Green revolution isn’t in the bag yet
As usual, I’m right on the ball and have spent countless hours (meaning half of an eight-hour shift) researching, synthesizing, cross-referencing and a whole bunch of other complicated processes you couldn’t possibly understand to offer the American public my midyear reflection on where we stand with this whole green-building movement.
Wow, that is quite possibly the best sentence I have ever written!
Doesn’t matter that I’m three months late. Cynically, you’ll assume I’ve run out of green-building story ideas and am pathetically scraping the bottom of the barrel for material. You’d be correct, but that’s neither here nor there. Only a pesky inconsequential detail, kids!
Oh, who am I kidding? I’m not ashamed to admit when I need help (right now, please).
Hmm, probably should’ve attended that ribbon-cutting to celebrate plans to install a rooftop photovoltaic system on the U.S. General Services Administration building in Sacramento, which will spare the air of roughly 1.2 million pounds of greenhouse-gas emissions annually.
But I didn’t. So I’m regurgitating instead. Forgive me. Hopefully, a retrospective look at this point isn’t too late, or somewhat irrelevant.
After all, Sacramento’s doing great in the green-building arena. We started up a local branch of the U.S. Green Building Council, which operates the LEED-certification program. Local developers LJ Urban completed the first phase of its Good green-housing project in West Sacramento in July. Three businesses created the Green Living Center in Midtown—what has become a hub for eco-film screenings, activism and solidarity. When East Sacramento homeowners let their front lawn wither and die, the city freaked, then mellowed, signifying a shift in how we look at water conservation. Our community colleges offer clean-technology vocational training, equipping students with skills and future job security; UC Davis Master of Business Administration students designed plans for what might become wind- and sun-powered affordable housing near the Sacramento County Jail.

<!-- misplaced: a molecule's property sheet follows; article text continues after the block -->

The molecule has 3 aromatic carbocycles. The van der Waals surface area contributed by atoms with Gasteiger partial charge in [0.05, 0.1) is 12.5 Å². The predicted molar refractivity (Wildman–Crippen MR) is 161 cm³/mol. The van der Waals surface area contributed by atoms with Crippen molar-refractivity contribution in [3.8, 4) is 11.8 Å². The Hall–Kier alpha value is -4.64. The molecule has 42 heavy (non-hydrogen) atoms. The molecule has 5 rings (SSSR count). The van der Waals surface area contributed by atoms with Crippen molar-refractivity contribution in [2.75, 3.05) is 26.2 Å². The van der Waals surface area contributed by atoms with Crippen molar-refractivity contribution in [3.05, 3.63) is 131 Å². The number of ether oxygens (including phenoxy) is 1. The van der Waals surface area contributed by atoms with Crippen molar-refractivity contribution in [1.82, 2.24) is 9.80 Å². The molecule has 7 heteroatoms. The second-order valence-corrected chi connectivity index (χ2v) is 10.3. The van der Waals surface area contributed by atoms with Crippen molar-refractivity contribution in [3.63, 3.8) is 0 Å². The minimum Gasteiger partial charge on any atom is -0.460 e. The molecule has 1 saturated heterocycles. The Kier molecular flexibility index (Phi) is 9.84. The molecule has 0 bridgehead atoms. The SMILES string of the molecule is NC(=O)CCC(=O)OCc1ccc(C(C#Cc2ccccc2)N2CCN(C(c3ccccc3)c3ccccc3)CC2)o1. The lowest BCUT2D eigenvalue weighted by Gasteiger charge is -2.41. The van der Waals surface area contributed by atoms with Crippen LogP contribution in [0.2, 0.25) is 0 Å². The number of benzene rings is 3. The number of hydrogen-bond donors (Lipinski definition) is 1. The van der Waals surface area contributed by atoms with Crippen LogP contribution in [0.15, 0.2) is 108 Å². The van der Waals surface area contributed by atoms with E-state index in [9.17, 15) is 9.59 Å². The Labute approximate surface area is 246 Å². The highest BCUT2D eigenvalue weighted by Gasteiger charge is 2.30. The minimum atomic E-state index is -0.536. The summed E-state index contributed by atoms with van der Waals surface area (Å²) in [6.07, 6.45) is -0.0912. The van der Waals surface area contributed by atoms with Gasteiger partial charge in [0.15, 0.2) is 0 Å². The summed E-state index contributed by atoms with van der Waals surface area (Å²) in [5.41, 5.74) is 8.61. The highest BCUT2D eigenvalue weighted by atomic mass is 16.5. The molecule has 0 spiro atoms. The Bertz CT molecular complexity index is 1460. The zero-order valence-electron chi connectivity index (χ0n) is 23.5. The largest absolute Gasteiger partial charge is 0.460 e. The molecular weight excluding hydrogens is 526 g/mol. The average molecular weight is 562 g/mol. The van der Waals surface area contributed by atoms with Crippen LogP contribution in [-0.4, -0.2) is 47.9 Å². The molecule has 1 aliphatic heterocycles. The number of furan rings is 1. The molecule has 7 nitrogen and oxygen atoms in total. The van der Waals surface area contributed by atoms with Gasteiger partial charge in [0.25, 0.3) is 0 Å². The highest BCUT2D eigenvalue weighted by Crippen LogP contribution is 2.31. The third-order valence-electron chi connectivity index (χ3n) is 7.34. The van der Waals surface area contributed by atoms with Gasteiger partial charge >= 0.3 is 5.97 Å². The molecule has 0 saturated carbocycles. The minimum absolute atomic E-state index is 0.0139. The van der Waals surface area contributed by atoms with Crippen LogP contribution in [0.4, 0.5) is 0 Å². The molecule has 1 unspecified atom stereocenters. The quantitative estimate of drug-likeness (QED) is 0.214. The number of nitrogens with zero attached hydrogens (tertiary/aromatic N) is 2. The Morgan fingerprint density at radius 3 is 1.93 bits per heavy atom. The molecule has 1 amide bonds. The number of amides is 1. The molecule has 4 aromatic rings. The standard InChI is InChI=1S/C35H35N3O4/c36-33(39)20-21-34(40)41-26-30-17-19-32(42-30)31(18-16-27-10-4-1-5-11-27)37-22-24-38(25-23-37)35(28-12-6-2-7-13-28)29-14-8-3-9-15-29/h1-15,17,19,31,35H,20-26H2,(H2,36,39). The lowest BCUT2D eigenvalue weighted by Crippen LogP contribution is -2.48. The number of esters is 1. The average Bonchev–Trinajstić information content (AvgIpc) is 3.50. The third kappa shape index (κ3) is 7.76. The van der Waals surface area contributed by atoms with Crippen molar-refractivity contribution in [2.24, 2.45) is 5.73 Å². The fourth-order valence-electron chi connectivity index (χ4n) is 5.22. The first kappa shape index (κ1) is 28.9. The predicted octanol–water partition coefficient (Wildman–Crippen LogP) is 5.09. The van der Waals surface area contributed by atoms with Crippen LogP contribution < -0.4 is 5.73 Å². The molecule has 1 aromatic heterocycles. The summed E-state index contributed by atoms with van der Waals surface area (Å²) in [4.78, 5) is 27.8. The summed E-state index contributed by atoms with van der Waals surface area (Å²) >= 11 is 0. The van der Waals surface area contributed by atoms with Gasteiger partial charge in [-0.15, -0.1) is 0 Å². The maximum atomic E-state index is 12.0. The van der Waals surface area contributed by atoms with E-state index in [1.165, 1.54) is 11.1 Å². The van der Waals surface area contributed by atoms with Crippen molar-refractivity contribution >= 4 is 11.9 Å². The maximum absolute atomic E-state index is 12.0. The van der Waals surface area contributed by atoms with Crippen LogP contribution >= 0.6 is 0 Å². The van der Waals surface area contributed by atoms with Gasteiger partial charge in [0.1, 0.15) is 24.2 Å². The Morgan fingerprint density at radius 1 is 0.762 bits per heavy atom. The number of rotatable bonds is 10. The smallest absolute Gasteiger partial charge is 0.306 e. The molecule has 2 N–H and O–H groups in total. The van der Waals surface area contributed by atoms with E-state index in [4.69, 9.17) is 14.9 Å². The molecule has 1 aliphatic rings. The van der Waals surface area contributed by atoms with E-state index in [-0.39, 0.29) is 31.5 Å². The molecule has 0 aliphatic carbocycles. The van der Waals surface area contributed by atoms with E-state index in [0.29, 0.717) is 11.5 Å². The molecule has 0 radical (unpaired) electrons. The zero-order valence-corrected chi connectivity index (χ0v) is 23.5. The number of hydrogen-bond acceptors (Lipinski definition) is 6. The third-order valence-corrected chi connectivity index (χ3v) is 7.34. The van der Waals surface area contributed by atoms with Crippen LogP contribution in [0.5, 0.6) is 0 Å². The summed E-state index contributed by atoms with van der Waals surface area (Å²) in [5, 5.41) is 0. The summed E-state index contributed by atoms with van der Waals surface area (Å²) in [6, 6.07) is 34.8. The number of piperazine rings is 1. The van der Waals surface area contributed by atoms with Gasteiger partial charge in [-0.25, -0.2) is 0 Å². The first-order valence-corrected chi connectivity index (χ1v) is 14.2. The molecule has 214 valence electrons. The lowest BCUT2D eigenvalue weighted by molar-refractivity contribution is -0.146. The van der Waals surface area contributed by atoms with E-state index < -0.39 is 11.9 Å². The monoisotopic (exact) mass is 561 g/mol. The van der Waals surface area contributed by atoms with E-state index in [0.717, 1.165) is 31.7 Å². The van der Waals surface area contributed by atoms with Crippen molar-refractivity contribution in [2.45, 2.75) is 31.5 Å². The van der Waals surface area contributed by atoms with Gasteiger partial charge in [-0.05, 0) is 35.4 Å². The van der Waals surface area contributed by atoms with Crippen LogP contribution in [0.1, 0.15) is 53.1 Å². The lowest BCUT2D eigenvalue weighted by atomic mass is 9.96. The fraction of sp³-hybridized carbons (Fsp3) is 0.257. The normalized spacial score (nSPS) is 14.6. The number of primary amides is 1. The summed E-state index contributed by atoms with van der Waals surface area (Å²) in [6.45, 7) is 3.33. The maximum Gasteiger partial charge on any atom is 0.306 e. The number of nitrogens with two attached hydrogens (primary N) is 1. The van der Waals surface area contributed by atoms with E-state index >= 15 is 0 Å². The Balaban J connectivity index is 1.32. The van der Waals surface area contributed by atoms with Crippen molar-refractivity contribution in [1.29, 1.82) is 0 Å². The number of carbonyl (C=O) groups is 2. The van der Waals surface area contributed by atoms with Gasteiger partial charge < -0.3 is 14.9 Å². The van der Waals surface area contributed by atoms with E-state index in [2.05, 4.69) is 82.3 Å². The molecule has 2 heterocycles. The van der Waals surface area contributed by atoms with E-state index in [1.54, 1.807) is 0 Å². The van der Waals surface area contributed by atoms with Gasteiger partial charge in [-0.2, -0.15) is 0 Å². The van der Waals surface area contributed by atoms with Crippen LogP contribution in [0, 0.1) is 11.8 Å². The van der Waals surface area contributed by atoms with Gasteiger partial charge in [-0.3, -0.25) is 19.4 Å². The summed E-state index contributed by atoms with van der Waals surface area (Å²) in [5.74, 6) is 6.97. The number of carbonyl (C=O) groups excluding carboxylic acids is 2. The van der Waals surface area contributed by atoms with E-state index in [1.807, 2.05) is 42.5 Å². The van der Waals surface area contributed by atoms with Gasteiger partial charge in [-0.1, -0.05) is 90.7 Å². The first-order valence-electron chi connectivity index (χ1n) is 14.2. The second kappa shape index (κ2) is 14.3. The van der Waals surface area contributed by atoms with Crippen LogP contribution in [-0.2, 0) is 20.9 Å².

I suppose rather than reflecting, I could mention the piece of legislation authored by Sen. Darrell Steinberg that would historically alter California’s land-use policies by encouraging transit- and pedestrian-oriented infill development, creating an arrangement where shops, jobs, houses and neighbors are situated near one another, where “community” doesn’t mean putting up gates to keep other people out, and residents sell their Hummers because displaying personal insecurities through a polluting hunk of steel and plastic and aluminum is, at long last, passé.
Maybe we’re getting ahead of ourselves.
A reflection piece? What a cop-out. All it shows is how far we’ve come, something we already knew. I mean, come on, we’re living in an era when we have an intellectual—a true humanitarian—as the Democratic nominee for president! Can’t you see the brighter days ahead? Aren’t they blinding?
But I wonder. A few weeks ago, a friend of mine came from Brooklyn, N.Y., for a weekend of debauchery in San Francisco. She found the most shocking aspect of the weekend was all the recycling receptacles conveniently placed on street corners. She wasn’t surprised when some man ran past and spit on our faces. But recycling bins? Shocking.
Sen. Barack Obama, that presidential nominee who’s supposed to change everything, supports “clean coal” and nuclear power, two measures many environmentalists regard as “false solutions.” And Sen. John McCain—the man who’d rightly be considered a maverick if he lived in the 1800s—said no to higher fuel-efficiency standards for cars and no to investments in renewable energy, then named a gun-toting vice presidential pick who refuses to acknowledge the role people play in global warming and appears to hate polar bears and love massacring wolves from airplanes. I’m afraid there’s not a prophylactic strong enough to defend against this kind of draconian ignorance.
It’s scary stuff. Carbon-dioxide levels in the atmosphere are a third higher than pre-industrial levels. Oil and coal industries spent $427 million on lobbying and advertising during the first half of this year alone. It’s frightening, how even environmentalists give lectures on which is more important: voting with our money or casting a ballot this November. As if we must choose only one. As if we have only these two lonely options from which to choose.
Why a reflection piece now? Do you really have to ask?